After a meteoric rise, some sections of the market have experienced a sharp reversal lately, and the electric vehicle (EV) and electric vehicle battery (EVB) sectors are no exception. Our Global Thematic ETF Screener shows that the Electric & Autonomous Vehicles theme has fallen 11.35% over the past month, while the Lithium & Battery Tech theme has slipped back 16.54% (as of Friday 5 March’s close).
The Global X Autonomous & Electric Vehicles ETF [DRIV] – which includes carmakers as well as battery-focused companies such as BYD  and Livent [LTHM] – has been the best performer of the four EV-related ETFs we track, sliding 6.80% over the last month, versus a 0.04% rise in the S&P 500.
While Tesla [TSLA] is a popular stock for investors keen on EVs, a recent Goldman Sachs report predicts that “the future of electric vehicles is going to be dictated by the firms who are trying to improve the batteries that power them.”
“The future of electric vehicles is going to be dictated by the firms who are trying to improve the batteries that power them” - Goldman Sachs
Among those organisations potentially well-placed to achieve a breakthrough in lithium ion batteries, as well as the next generation of solid-state batteries, Goldman highlights Chinese EV battery makers BYD and Contemporary Amperex Technology Co Ltd [CATL].
We take a closer look at these EVB stocks’ recent performances and outlook, along with the US EV battery maker Livent.
BYD Co Ltd
Electric car and battery maker BYD’s Hong Kong-listed share price zoomed 703.27% from a low of HK$33.55 on 23 March 2020, to HK$269.60 on 16 February, but has since dropped back in line with the decline across the wider disruptive tech sector, skidding 27.67% to close at HK$195.00 last week.
BYD’s share price rise helped it facilitate a bigger-than-planned $3.9bn stock sale in January. The firm sold 133 million new shares, representing 14.5% of its Hong Kong-listed stock. BYD – which Warren Buffett’s Berkshire Hathaway has held a stake in since 2008 – has now joined peers like XPeng [XPEV] and Nio [NIO] in capitalising on investor bullishness surrounding the EV sector. The deal, which is BYD’s biggest equity financing since it listed in Hong Kong in 2002, will help the firm pay off debt and strengthen its position.
BYD's share price rise between its March low and 16 February
BYD's share price has an average price target of HK$235.81, which is 20.93% higher than last week’s closing level. With 21 buy, two overweight, one hold and three sell ratings, analysts covering the stock have become more positive in the last three months, with four additional buy ratings. On a consensus basis, the Wall Street Journal has an overweight rating on BYD’s share price.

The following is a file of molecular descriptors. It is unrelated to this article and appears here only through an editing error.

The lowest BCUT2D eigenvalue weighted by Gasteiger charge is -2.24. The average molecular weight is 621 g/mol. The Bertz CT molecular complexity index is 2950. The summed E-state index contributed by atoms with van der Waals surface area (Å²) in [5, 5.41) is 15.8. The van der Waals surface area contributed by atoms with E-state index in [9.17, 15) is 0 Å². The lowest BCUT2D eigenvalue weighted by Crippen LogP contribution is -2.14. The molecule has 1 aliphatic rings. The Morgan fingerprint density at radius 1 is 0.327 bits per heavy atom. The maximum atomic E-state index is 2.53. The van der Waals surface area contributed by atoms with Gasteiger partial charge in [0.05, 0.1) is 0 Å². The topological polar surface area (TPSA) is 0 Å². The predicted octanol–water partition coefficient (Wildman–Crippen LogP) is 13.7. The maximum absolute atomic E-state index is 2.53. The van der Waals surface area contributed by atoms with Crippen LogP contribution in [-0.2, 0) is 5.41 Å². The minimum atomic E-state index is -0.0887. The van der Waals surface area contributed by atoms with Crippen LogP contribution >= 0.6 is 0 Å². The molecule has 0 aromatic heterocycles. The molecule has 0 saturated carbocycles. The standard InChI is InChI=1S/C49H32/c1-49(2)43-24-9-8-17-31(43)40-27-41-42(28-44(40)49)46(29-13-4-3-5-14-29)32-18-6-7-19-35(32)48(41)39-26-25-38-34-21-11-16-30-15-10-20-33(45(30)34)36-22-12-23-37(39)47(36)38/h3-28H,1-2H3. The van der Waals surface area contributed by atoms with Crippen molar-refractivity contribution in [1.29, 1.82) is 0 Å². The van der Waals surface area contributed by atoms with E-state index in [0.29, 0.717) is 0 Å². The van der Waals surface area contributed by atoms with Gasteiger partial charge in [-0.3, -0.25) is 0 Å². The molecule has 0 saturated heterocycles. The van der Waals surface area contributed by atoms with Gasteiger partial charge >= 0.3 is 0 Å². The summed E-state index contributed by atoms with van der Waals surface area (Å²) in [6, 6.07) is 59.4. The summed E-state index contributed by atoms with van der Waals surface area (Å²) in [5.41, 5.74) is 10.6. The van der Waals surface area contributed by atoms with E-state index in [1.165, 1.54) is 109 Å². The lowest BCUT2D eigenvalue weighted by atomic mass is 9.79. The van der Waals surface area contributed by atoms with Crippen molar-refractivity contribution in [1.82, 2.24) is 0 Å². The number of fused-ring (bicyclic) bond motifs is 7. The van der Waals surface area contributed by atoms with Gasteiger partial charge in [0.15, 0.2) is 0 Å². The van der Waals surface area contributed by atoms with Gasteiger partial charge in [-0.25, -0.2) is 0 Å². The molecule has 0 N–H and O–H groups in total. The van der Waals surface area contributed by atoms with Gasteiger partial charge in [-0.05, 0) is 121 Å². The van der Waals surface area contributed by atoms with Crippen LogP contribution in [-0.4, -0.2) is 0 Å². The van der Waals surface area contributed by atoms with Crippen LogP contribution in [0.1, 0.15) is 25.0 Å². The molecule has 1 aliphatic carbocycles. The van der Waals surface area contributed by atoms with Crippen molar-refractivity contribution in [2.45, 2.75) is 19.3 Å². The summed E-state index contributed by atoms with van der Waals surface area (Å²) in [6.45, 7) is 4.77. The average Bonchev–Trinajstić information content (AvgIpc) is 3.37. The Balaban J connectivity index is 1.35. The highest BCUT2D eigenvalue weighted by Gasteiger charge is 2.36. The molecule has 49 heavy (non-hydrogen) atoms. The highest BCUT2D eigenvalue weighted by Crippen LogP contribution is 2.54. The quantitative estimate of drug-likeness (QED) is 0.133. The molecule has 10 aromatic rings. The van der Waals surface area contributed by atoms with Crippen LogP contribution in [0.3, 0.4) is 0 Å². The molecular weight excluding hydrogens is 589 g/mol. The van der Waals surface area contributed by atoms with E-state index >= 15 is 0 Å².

Contemporary Amperex Technology Co Ltd
Chinese battery manufacturer Contemporary Amperex Technology Co’s (CATL) share price climbed impressively from RMB105.01 on 23 March last year, to RMB424.99 on 8 January, but it has since fallen 41.66% to RMB300.00 (through 9 March’s close).
A recent Moody’s report into the EV space highlighted that tightening carbon regulations will fuel a sharp rise in production, which will help boost EV battery demand, but could also pose operational risks and leverage challenges. Moody’s highlights the International Energy Agency’s forecast that global battery capacity for EVs “will grow by 24% on a compounded annual basis between 2020 and 2030.” While this will inevitably “drive battery makers' production volumes and revenues – and in turn their profits – large investments for rapid expansion comes with operational risks…”, says Moody’s.
Moody’s reckons strong relationships between EV battery producers and EV carmakers will be key for the former. Moody’s offers a positive outlook for CATL, giving it a “Baa1 stable” rating. The report says CATL's margin will remain high and “stay around low double-digits over [the] next 12-18 months, thanks to high capacity utilisation and China's EV subsidies”. In comparison, competitor battery makers' margins are predicted to be single-digit or less.
Battery chemical maker Livent’s share price jumped 507.34% from its 52-week low of $3.95 last March to reach a high of $23.99 on 20 January. Since then though, the Philadelphia-based company’s shares have dropped to $16.70 (at the close on Friday 5 March), with the current downtrend exacerbated by Livent’s 18 February earnings update, which saw full-year earnings sink over 25% to $288.2m.
However, in its guidance for FY2021, Livent forecasts revenue of $335m-$365m, with CEO Paul Graves “encouraged by the strong growth in EV sales in 2020, setting record highs despite significant Covid-19 related disruption to global supply chains and the end-consumer." Looking ahead, he added: "We expect the positive lithium market conditions that started to appear in the fourth quarter will continue in 2021. The extent of demand growth for lithium over the coming years is becoming more certain…”
“We expect the positive lithium market conditions that started to appear in the fourth quarter will continue in 2021. The extent of demand growth for lithium over the coming years is becoming more certain…” - Livent Corp CEO Paul Graves
Livent received a welcome boost in November after the extension of its lithium hydroxide supply agreement with Tesla through 2021, which commits to higher volumes than in 2020, as well as making encouraging noises about a long-term supply partnership with Tesla beyond 2021.
Livent currently has an average share price target of $18.50, 15% higher than its close of $16.09 on 8 March. Of the analysts covering the stock, there are three buy ratings, one overweight, nine hold, one underweight and one sell rating, according to the WSJ, giving a consensus hold rating on Livent’s current share price.
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